READING, rehearsing and perfecting a play doesn’t seem to be enough of a challenge for the Chameleons Amateur Dramatics Society, as members are also building a new stage in time for this week’s performances.
The hall which it currently uses for plays is more than sufficient but has undergone an overhaul so the audience can fully appreciate every witty line, carefully thought through hairstyle and hemline in The Happiest Days of Your Life.
The farcical play, about various mishaps in a public school, was written in post-war Britain by John Dighton and is performed in the style of the Ealing Comedies – a series of films produced by Ealing Studios in the 1940s and 1950s.
Chairman of the group, Robert Spolander, said he is looking forward to the prospect of performing in the round with the help of the new staging.
He said: “We read a lot of plays through the year and the group had already done this one twice before, years ago.
“Someone who was involved said how much fun it was and after everyone had read it we all agreed.
“It has really been a fun atmosphere while we have been rehearsing and a really enjoyable rehearsal period. The director has changed it and put it in the round. We are in the same venue where we always are, which has a stage and seating area. What we have done is put the lighting and some other bits on the stage and seated everyone round the stage in the middle. It will definitely add to it all.”
Director Stuart Everett said: “This is a very exciting proposition. Having the audience on all four sides, rather than just in front, means that the cast, and the director, have had to really think about movement and positioning.
“The lighting and sound have also been re-designed, so it’s a great challenge for everyone involved.”
The first time the group performed the play was in 1967, barely a year after they had formed.
This time around, the 13 cast members are injecting the play with as much humour as possible. Mr Spolander, 37, said: “We are trying to pack it full of characters and fun and all of them are being played for humour.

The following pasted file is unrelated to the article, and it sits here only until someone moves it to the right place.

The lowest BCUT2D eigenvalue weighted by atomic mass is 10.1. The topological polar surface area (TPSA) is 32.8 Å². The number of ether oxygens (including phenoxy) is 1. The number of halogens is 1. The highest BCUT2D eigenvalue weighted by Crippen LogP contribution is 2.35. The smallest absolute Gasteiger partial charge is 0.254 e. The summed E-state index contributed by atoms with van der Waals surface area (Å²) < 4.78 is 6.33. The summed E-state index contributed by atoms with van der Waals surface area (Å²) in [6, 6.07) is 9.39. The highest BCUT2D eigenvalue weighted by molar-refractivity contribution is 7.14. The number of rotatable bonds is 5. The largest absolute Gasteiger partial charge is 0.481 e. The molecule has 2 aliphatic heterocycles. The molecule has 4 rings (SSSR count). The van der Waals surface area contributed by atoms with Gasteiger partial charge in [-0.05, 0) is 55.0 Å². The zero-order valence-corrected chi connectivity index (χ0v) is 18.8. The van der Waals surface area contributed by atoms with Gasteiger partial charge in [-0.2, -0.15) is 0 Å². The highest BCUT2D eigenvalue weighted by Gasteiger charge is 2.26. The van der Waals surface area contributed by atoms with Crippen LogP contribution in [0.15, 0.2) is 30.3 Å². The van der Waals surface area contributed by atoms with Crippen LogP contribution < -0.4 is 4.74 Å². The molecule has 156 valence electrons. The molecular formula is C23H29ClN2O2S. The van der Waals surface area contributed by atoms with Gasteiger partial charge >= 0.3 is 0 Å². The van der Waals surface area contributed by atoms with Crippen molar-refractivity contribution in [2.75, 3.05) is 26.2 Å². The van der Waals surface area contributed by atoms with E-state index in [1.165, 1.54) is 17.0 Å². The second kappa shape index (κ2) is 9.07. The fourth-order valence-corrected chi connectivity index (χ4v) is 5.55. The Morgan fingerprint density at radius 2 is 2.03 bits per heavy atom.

“It has a very British and fun feeling. The plot is thoroughly British and is very apt with the Jubilee celebrations and the Olympics on their way.
“The cast have responded really well to it and we have had a lot of good fun. There are a lot of very silly characters, which makes it all the more British.”
Mr Spolander plays the games master, who returns from the Second World War to find that a girls’ school has been accommodated into the traditional boys’ school he is so used to working in.
Eventually he falls for an attractive female teacher.
The wartime spirit of the play was alive as the entire cast clubbed together to help build the new staging in Kingland Hall.
“It has a lovely feel of a time gone by and that cheeky but friendly style made famous by Ealing comedies amongst others,” Mr Spolander.
“Hilary Hall School for Boys’ pupils and staff return after being evacuated to find they must pitch in as the country gets back on its feet.
“All sorts of fun characters are included such as a weak headmaster, a headstrong principal, a pretty young female teacher who catches the eye of the games master, a reverend and his wife come to see their daughter is in good hands, a screaming father and doting wife come to see the same of their boy and of course a totally batty caretaker and much more.”
The play is at Kingland Hall, United Reformed Church, East Lane, in North Wembley from today (Thursday) until Sunday, June 24, at 7.30pm each evening and 5pm on Sunday. Tickets are £10 or £9 for concessions.
Call the box office on 020 8123 6443 or visit www.thechameleons.co.uk.